Advice regarding dealing with friends and family

Rekabb

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Hey there everybody,

I'm a long-time reader of this awesome forum, however this is my first post, so nice to meet you all officially!

I'll get straight to the point/question.

After a slow transition (I'm an avid backpacker, outdoorsman, etc, so feeling satiated and physiologically fueled on a vegan diet was initially a challenge, however some experimentation with vitamins has cleared that up!) from being a life-long omnivore, about five months ago I successfully, enthusiastically, and wholeheartedly made the complete transition to a vegan lifestyle, encompassing what I eat, but also things like consumer goods etc. I'm really being vigilant in tracing the sourcing and/or production origins of the products I purchase, as well as the ethical/environmental record of the companies I support which has produced the foreseen result of changing a lot of the things in my pantry/closet/bathroom/kitchen!

I finally made the switch (as I imagine many of you did) after reading Singer, Bekoff, Francione, etc and just being unable to "close the door", so to speak, on the knowledge I had gained. The issue is so clean cut, so obvious, so ethically apparent that making the transition was one I made with pleasure, happiness, and a passionate sense of advocacy.

And that brings me to my question:

How have you guys, as a community, dealt with the issue of having "woken up" while those close around you haven't?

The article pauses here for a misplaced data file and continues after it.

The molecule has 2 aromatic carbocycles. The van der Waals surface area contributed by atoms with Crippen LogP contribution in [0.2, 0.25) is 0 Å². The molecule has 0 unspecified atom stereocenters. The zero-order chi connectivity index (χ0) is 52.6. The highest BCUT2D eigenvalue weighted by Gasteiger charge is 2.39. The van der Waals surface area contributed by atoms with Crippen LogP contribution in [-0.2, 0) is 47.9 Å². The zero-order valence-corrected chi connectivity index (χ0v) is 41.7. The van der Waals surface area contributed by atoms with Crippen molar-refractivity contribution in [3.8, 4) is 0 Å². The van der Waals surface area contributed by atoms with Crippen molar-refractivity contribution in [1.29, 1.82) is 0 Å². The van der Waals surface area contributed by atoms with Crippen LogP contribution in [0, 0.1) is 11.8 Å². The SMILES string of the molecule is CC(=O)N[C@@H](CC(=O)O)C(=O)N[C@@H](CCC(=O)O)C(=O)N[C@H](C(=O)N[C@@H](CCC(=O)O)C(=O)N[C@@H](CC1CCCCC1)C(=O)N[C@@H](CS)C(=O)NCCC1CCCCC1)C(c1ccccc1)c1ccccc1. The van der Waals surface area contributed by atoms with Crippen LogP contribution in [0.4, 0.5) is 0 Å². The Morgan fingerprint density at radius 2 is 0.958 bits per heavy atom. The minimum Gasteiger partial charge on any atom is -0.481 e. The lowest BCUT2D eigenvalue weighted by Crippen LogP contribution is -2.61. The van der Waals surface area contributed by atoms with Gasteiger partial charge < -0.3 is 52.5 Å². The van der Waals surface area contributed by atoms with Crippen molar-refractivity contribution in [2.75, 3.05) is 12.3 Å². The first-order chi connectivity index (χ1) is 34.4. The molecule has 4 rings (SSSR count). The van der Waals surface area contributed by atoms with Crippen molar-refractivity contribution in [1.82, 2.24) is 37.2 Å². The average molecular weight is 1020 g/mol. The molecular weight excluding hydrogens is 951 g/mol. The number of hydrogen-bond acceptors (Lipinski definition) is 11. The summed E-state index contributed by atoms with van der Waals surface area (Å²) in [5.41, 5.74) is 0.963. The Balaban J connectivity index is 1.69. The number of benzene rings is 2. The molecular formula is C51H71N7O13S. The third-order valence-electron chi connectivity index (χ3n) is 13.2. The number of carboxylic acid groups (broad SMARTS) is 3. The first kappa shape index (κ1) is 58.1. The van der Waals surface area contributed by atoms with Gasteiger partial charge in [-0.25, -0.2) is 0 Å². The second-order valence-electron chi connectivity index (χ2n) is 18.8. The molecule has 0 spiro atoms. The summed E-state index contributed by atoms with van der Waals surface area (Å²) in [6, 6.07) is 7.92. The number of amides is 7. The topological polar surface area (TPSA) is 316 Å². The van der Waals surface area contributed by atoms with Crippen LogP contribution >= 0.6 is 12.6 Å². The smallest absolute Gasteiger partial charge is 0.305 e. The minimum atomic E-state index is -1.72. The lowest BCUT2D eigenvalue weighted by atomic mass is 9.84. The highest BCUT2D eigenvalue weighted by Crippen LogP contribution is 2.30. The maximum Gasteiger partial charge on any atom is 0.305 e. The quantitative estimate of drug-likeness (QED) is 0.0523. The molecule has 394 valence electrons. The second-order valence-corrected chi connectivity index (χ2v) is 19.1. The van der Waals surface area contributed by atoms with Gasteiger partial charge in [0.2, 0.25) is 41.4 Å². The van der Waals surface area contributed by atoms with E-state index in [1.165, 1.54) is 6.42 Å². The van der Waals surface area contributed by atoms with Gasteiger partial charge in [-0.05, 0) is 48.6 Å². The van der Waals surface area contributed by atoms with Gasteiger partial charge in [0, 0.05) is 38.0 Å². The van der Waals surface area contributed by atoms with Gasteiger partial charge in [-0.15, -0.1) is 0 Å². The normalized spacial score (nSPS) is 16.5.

My wife (and our soon-to-be-born son), our friends, and many members of our family aren't, shall we say, fervent carnivores, but they do, however, share a sort of epicurean, culinary approach to eating meat and animal products, and do so regularly. They use all the classic "food chain", "biological naturalism", "species destiny" arguments that so many ill-thought-out defenders of meat eating espouse. They're all politically motivated, liberal, environmentally sensitive, recycling, empathetic, compassionate, quality human beings, but this is clearly a major blind spot for them and, now that I've woken up to the reality of the situation and made life changes accordingly, I find it very difficult to just stand by while a BBQ, dinner party, pizza night, or dining out is happening with seeming abandon. It's so grating now to see people shoving dead flesh into their mouths with a smile on their face.

Love my wife, love my family, love our friends, and don't feel like the "Screaming Evangelist" role is going to convince them to change their ways (and would, most likely, entrench them further), so I'm curious how/if any of you might have solved or approached this issue. I'm sure I'm not alone in having to deal with this problem, so just interested what you all think about how to slowly convert those around you to a more ethically enlightened lifestyle, while also dealing with their complicity in the animal rights issue until/if they do.

Thanks!
 
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Sax

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Welcome! Nice first post.